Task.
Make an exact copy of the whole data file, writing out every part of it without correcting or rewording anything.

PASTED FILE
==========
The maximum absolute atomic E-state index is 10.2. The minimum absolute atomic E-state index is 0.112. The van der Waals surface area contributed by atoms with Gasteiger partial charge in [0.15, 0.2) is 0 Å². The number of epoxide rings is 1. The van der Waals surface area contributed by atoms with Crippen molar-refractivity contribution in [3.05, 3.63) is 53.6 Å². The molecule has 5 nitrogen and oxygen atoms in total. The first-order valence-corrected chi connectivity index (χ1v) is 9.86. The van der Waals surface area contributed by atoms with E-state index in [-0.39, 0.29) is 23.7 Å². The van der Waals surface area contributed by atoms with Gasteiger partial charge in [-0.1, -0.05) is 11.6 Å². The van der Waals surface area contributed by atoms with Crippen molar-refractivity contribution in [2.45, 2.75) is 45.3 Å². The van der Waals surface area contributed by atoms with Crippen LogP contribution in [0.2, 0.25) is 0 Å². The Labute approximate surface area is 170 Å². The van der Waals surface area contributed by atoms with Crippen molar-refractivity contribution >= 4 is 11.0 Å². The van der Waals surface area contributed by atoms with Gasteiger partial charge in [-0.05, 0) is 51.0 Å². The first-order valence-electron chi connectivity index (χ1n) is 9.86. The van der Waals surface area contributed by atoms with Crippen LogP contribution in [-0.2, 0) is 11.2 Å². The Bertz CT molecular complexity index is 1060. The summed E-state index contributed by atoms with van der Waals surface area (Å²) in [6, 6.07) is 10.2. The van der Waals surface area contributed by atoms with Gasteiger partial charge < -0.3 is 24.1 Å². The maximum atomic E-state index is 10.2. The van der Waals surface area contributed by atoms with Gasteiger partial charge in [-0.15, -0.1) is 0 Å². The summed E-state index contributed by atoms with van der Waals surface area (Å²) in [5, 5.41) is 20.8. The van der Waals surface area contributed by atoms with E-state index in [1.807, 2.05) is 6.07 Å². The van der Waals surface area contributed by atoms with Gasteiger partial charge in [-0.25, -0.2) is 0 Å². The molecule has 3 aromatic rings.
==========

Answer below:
The maximum absolute atomic E-state index is 10.2. The minimum absolute atomic E-state index is 0.112. The van der Waals surface area contributed by atoms with Gasteiger partial charge in [0.15, 0.2) is 0 Å². The number of epoxide rings is 1. The van der Waals surface area contributed by atoms with Crippen molar-refractivity contribution in [3.05, 3.63) is 53.6 Å². The molecule has 5 nitrogen and oxygen atoms in total. The first-order valence-corrected chi connectivity index (χ1v) is 9.86. The van der Waals surface area contributed by atoms with E-state index in [-0.39, 0.29) is 23.7 Å². The van der Waals surface area contributed by atoms with Gasteiger partial charge in [-0.1, -0.05) is 11.6 Å². The van der Waals surface area contributed by atoms with Crippen molar-refractivity contribution in [2.45, 2.75) is 45.3 Å². The van der Waals surface area contributed by atoms with Crippen LogP contribution in [0.2, 0.25) is 0 Å². The Labute approximate surface area is 170 Å². The van der Waals surface area contributed by atoms with Crippen molar-refractivity contribution >= 4 is 11.0 Å². The van der Waals surface area contributed by atoms with Gasteiger partial charge in [-0.05, 0) is 51.0 Å². The first-order valence-electron chi connectivity index (χ1n) is 9.86. The van der Waals surface area contributed by atoms with Crippen LogP contribution in [-0.2, 0) is 11.2 Å². The Bertz CT molecular complexity index is 1060. The summed E-state index contributed by atoms with van der Waals surface area (Å²) in [6, 6.07) is 10.2. The van der Waals surface area contributed by atoms with Gasteiger partial charge < -0.3 is 24.1 Å². The maximum atomic E-state index is 10.2. The van der Waals surface area contributed by atoms with Gasteiger partial charge in [-0.15, -0.1) is 0 Å². The summed E-state index contributed by atoms with van der Waals surface area (Å²) in [5, 5.41) is 20.8. The van der Waals surface area contributed by atoms with E-state index in [1.807, 2.05) is 6.07 Å². The van der Waals surface area contributed by atoms with Gasteiger partial charge in [-0.25, -0.2) is 0 Å². The molecule has 3 aromatic rings.